The Greek referendum exposes a gaping hole at the heart of the European Union – its distinct lack of any genuine popular legitimacy

    Gaping hole at the heart of the European Union

    Treatment of Greece has shown up a lack of genuine legitimacy
    Number of young homeless in Britain 'more than three times the official figures'

    'Everything changed when I went to the hostel'

    Number of young homeless people in Britain is 'more than three times the official figures'
    Compton Cricket Club

    Compton Cricket Club

    Portraits of LA cricketers from notorious suburb to be displayed in London
    London now the global money-laundering centre for the drug trade, says crime expert

    Wlecome to London, drug money-laundering centre for the world

    'Mexico is its heart and London is its head'
    The Buddhist temple minutes from Centre Court that helps a winner keep on winning

    The Buddhist temple minutes from Centre Court

    It helps a winner keep on winning
    Is this the future of flying: battery-powered planes made of plastic, and without flight decks?

    Is this the future of flying?

    Battery-powered planes made of plastic, and without flight decks
    Isis are barbarians – but the Caliphate is a dream at the heart of all Muslim traditions

    Isis are barbarians

    but the Caliphate is an ancient Muslim ideal
    The Brink's-Mat curse strikes again: three tons of stolen gold that brought only grief

    Curse of Brink's Mat strikes again

    Death of John 'Goldfinger' Palmer the latest killing related to 1983 heist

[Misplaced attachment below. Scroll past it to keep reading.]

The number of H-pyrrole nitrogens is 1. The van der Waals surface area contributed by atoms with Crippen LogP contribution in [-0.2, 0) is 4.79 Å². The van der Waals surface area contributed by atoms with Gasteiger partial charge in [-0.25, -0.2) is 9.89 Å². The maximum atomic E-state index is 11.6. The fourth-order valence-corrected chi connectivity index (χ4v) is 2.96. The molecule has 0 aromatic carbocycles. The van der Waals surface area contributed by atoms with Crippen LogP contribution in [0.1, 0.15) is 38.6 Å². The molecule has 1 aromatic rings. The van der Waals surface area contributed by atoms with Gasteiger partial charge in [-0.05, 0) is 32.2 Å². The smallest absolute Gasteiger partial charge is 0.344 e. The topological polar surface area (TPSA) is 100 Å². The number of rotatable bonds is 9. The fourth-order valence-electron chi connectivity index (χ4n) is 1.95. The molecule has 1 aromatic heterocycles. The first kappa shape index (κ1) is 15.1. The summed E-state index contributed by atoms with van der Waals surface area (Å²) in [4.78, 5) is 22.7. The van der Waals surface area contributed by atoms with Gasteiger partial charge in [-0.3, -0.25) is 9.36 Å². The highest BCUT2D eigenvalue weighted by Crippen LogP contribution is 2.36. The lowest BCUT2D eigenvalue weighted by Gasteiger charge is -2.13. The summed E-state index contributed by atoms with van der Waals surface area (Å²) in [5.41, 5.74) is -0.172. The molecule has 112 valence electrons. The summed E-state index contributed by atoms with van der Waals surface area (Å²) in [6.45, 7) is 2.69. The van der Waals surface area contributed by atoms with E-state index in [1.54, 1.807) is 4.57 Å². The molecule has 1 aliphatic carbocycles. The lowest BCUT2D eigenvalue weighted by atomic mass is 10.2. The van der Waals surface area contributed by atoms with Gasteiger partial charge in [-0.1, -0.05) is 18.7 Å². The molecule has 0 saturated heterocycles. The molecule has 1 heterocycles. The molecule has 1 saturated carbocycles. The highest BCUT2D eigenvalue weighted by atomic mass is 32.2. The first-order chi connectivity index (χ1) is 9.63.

Greece debt crisis: 'The ministers talk to us about miracles' – why Greeks are cynical ahead of the bailout referendum

    'The ministers talk to us about miracles'

    Why Greeks are cynical ahead of the bailout referendum
    Call of the wild: How science is learning to decode the way animals communicate

    Call of the wild

    How science is learning to decode the way animals communicate
    Greece debt crisis: What happened to democracy when it’s a case of 'Vote Yes or else'?

    'The economic collapse has happened. What is at risk now is democracy...'

    If it doesn’t work in Europe, how is it supposed to work in India or the Middle East, asks Robert Fisk
    The science of swearing: What lies behind the use of four-letter words?

    The science of swearing

    What lies behind the use of four-letter words?
    The Real Stories of Migrant Britain: Clive fled from Zimbabwe - now it won't have him back

    The Real Stories of Migrant Britain

    Clive fled from Zimbabwe - now it won’t have him back
    Africa on the menu: Three foodie friends want to popularise dishes from the continent

    Africa on the menu

    Three foodie friends want to popularise dishes from the hot new continent
    Donna Karan is stepping down after 30 years - so who will fill the DKNY creator's boots?

    Who will fill Donna Karan's boots?

    The designer is stepping down as Chief Designer of DKNY after 30 years. Alexander Fury looks back at the career of 'America's Chanel'